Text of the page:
The future of planning

On 30 June the Prime Minister announced a series of reforms to the planning system described as “the most radical since the Second World War”. These follow a number of smaller measures introduced in recent months that were designed to limit the pandemic’s impact in the first place.

Amongst talk of a fundamental shift towards a zoning-based system - which will be detailed in a white paper due in July - the Government has proposed the following changes that will be brought forward in the next couple of months.

First, changes to permitted development which see:

  • Temporary changes to ensure flexibility to food and drink establishments to allow take-away options, and to ease restrictions on temporary uses of land;
  • An ability to provide two additional storeys on purpose-built blocks of flats;
  • A "wider range of commercial buildings” being allowed to change to residential use; and
  • An ability to demolish and rebuild vacant and redundant residential and commercial buildings for use as dwellings.

Whilst the first of these changes have already been made, details on the proposed changes of use and demolition rights are yet to be seen. We expect to see importance attached to ensuring that conversions maintain appropriate living standards, in line with recent legislative changes relating to natural light levels.

Second, changes to the use classes order will provide for a new “commercial, business and service” use to allow the flexible repurposing of high street spaces. In his statement the Prime Minister said buildings used for retail "would be able to be permanently used as a café or office without requiring a planning application and local authority approval". However, these changes will not apply across the board with community assets such as pubs, libraries, village shops excluded from this new class.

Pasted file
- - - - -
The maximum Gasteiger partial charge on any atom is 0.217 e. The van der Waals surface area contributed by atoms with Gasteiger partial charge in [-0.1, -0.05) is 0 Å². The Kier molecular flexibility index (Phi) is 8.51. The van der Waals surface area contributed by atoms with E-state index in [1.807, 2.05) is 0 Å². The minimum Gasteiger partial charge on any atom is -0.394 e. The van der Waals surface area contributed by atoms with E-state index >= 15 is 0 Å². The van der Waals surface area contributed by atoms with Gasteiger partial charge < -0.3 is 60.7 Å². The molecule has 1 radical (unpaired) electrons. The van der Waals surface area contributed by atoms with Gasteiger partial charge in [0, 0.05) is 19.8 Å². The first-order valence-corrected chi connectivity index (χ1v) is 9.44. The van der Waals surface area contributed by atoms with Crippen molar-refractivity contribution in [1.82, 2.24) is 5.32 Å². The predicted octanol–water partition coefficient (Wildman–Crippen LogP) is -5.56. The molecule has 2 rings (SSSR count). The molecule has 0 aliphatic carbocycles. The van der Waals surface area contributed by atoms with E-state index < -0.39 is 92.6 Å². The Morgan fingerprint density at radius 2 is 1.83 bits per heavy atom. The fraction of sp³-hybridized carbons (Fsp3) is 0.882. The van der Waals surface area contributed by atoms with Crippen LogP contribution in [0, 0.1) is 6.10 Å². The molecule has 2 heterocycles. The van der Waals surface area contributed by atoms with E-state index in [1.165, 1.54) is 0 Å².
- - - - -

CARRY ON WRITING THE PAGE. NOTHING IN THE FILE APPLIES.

In addition, we are told that property owners "will be able to build additional space above their properties via a fast track approval process, subject to neighbour consultation". We are also told further details about this will follow.

The statement also reheated a previously announced £12billion programme to support up to 180,000 new affordable homes for ownership and rent over the next five years. The money had initially been announced in the March Budget.

As with all announcements of this nature, the devil will be in the detail and it remains to be seen what the white paper brings.

Away from the announcement of proposed changes, we have also seen legislation progress through parliament. The Business and Planning Bill will extend the life of existing permissions that would otherwise have lapsed without implementation between 23 March 2020 and 31 December 2020. These will now be extended until 1 April 2021.

In addition, changes to the procedures around planning appeals have been introduced to allow a flexible mix of inquiry, hearing and written representations to be used so that appeals can progress at a faster pace. Given that timescales under the current system often run to many months, this will no doubt be welcomed by industry.

To find out more about anything covered in this article, please contact Fred Quartermain or another member of Thrings’ Development team.

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